Can I give you a quick outline of who Maglor is? Let’s see…
The second son of the great Elven-smith Fëanor. He was one of the greatest poets and bards of the Elves, and a great soldier who ended up swearing a very badly-worded oath (to regain the Silmarils, three marvelous jewels made by his father) which eventually drove him into attacking his own people (several times) in a very tragic manner. One of these attacks ends up with him accidentally taking in Elrond (yes, that Elrond from Lord of the Rings) as a small child, and bringing him up. At the end of the story, Maglor wanders off along the beach, mourning for his lost family and all the innocent elves he killed in pursuit of his oath and the Silmarils.
So, in this painting, here he is standing sadly on the beach. The star of the House of Fëanor is shown either side of the painting, to represent his family and also the Silmarils which shone like stars. On the left is a harp, to symbolise his skill as a bard, and on the right a burnt hand, because by the time he regained the Silmarils, he had done such terrible deeds that the holy jewels burned his hand.
I was doing some quick practice sketches, and ended up drawing three of my favorite characters from The Silmarillion: Maglor, Curufin and Maedhros, three of the Sons of Feanor. There is no movie or official art by Tolkien of these characters, so I’m free to draw my own ideas!
Maglor is the only one who survives the book, and I’m specially fond of him though it’s undeniable that he makes some very bad decisions!
Curufin from the Silmarillion. He’s inventing the swords that glow blue when orcs approach, like the one that Frodo has in Lord of the Rings.
Maedhros: eldest of the Sons of Feanor. Poor Maedhros goes through so much in the Silmarillion, even though he makes a number of unwise decisions, I love him!
Here’s a fantasy battle scene from the Silmarillion Fingon, on the left is charging into battle, and Maedhros, Amrod and Amras are chasing an army of orcs with the support of some Dwarf allies. This was drawn in pencil and inked with black and white ink. I added pastels for a note of colour.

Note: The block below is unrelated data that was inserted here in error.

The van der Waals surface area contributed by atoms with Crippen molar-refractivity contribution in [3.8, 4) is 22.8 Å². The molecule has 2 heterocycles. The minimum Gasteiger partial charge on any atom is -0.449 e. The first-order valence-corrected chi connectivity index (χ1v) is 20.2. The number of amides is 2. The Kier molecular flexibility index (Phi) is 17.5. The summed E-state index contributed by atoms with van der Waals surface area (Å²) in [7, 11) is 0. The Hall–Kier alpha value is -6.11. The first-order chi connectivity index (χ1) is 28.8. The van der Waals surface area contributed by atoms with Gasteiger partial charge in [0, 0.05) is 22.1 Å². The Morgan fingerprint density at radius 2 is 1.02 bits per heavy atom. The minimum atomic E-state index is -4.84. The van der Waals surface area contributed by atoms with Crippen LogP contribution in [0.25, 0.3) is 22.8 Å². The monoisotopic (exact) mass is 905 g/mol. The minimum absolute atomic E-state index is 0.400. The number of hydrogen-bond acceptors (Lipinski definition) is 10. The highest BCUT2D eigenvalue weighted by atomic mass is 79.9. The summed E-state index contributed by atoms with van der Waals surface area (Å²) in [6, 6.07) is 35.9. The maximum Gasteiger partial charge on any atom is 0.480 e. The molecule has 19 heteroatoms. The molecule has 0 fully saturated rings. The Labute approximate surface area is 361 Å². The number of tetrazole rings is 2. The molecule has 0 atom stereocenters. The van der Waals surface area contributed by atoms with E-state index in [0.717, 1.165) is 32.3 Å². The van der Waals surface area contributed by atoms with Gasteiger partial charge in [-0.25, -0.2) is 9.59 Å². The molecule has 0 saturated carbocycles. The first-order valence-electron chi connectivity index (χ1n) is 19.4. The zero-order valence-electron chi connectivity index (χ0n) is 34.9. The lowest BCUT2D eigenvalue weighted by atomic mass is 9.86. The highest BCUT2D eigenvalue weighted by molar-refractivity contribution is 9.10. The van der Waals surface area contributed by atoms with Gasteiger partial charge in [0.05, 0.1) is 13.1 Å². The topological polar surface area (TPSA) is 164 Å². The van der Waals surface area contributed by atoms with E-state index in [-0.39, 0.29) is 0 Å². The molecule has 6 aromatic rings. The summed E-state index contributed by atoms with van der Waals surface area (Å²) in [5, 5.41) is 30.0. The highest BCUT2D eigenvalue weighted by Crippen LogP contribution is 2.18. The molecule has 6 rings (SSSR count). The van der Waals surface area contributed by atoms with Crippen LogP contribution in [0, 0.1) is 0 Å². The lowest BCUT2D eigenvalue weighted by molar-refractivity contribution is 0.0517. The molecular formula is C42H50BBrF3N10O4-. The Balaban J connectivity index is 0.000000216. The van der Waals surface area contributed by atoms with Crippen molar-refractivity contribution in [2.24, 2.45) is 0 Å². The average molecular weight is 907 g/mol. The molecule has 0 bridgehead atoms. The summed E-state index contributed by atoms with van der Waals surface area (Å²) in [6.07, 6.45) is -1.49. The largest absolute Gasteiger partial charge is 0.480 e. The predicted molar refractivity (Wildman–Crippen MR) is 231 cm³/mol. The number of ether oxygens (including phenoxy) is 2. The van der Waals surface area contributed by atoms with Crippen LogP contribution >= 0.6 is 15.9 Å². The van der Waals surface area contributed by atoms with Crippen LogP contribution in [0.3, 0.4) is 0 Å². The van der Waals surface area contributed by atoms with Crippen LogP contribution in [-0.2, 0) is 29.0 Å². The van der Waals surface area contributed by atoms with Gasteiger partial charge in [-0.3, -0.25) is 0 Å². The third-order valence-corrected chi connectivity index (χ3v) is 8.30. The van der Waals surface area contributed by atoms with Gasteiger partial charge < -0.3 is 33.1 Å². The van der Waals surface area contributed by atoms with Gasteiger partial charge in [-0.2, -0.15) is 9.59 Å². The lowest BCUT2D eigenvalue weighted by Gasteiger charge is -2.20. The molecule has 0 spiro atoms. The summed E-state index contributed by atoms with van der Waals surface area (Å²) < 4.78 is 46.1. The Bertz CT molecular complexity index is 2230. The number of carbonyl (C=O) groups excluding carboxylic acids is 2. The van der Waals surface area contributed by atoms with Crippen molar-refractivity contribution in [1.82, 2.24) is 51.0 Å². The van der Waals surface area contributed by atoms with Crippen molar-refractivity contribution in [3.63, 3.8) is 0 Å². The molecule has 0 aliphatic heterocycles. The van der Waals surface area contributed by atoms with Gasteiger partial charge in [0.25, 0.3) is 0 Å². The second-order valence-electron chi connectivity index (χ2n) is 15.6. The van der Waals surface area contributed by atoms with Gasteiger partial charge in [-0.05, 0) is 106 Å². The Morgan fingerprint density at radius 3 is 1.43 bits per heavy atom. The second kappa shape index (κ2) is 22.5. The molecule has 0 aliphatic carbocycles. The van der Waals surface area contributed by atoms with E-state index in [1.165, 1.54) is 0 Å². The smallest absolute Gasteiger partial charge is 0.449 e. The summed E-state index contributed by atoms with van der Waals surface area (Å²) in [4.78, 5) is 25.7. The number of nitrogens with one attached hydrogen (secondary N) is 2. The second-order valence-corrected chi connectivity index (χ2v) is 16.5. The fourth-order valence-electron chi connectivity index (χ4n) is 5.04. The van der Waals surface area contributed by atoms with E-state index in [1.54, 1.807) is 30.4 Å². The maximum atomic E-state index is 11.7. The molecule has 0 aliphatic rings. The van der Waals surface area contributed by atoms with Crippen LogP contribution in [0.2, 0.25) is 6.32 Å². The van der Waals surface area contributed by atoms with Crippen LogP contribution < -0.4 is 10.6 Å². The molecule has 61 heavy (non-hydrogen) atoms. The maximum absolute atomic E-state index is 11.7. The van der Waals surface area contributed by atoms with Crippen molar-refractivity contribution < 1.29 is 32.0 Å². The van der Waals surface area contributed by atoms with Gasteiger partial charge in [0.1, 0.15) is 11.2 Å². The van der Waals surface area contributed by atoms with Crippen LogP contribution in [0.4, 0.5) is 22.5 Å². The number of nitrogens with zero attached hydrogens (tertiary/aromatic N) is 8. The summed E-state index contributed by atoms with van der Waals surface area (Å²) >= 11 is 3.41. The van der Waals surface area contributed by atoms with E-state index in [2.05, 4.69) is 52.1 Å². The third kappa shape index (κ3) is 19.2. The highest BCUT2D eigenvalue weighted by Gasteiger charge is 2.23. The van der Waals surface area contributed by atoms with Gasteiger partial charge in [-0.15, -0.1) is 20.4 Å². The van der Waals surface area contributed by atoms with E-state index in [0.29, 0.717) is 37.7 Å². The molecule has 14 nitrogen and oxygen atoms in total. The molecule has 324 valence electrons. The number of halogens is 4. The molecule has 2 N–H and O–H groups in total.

I liked this scene, but I felt that all the complicated lines and lighting made it hard to see quite what was going on, so I decided to try a more Baroque style with Dramatic Lighting:
These five pieces were painted in reverse order: the bottom one was the first I painted, and the concept developed as I went on painting. The idea was to paint all the members of a growing family of Elves – of course, they are immortal, so once they are grown-up they all look the same age.
These are all inspired by JRR Tolkien’s The Silmarillion. They are Elves of the House of Finwe, in Valinor at the start of Quenta Silmarillion.
Elves Dancing in the Woods: left to right, Turgon, little Aegnor, Finrod, and Maglor. (yes, I know they would be going by Quenya names then!) I’ve re-painted the faces since I made this, I should re-photograph the work.
Here are Maglor and young Caranthir playing a board game, while their brothers ride along the skyline. This is a double panel, two pictures designed to be mounted one above the other.
And this is Huan, Celegorm, Fingon and small Turgon and Finrod having a race, while Maedhros acts as the finishing line.
I call this one ‘Music Lesson in a Tree’ – in theory, Maglor, on the right is giving Fingon, in the centre a lesson in playing the ‘hearpe’ or Trossingen Lyre. But Maedhros has come too, and little Celegorm is trying to distract everyone!
And this was the first one I painted: Maedhros and Maglor visiting young Fingon. I still like little Fingon in this, though I think the quality of the rest of my painting has definitely improved since then.
Here are four works inspired by JRR Tolkien’s Silmarillion, created in poured acrylic. I add the faces and details once the pouring stage is complete.
Morgoth and Manwë
To paint Morgoth, I used black india ink and pouring medium with yellow, red and metallic gold paint, so that the Mightiest of the Dwellers in Arda catches the light and sparkles. Manwë is a little more subtle, but there’s a hint of shining bronze in the darker shades around his blue and cloudy form.
Aulë, the Great Smith
Uinen, Morgoth and Manwë are painted on boxed canvasses 20cm wide and 51cm tall. Aulë is on a boxed canvas 30.5cm wide and 25.5 cm tall.(The box is about 1.5cm deep)
A quick painting done for Shop on the Borderlands: an online shop selling roleplaying and boardgames.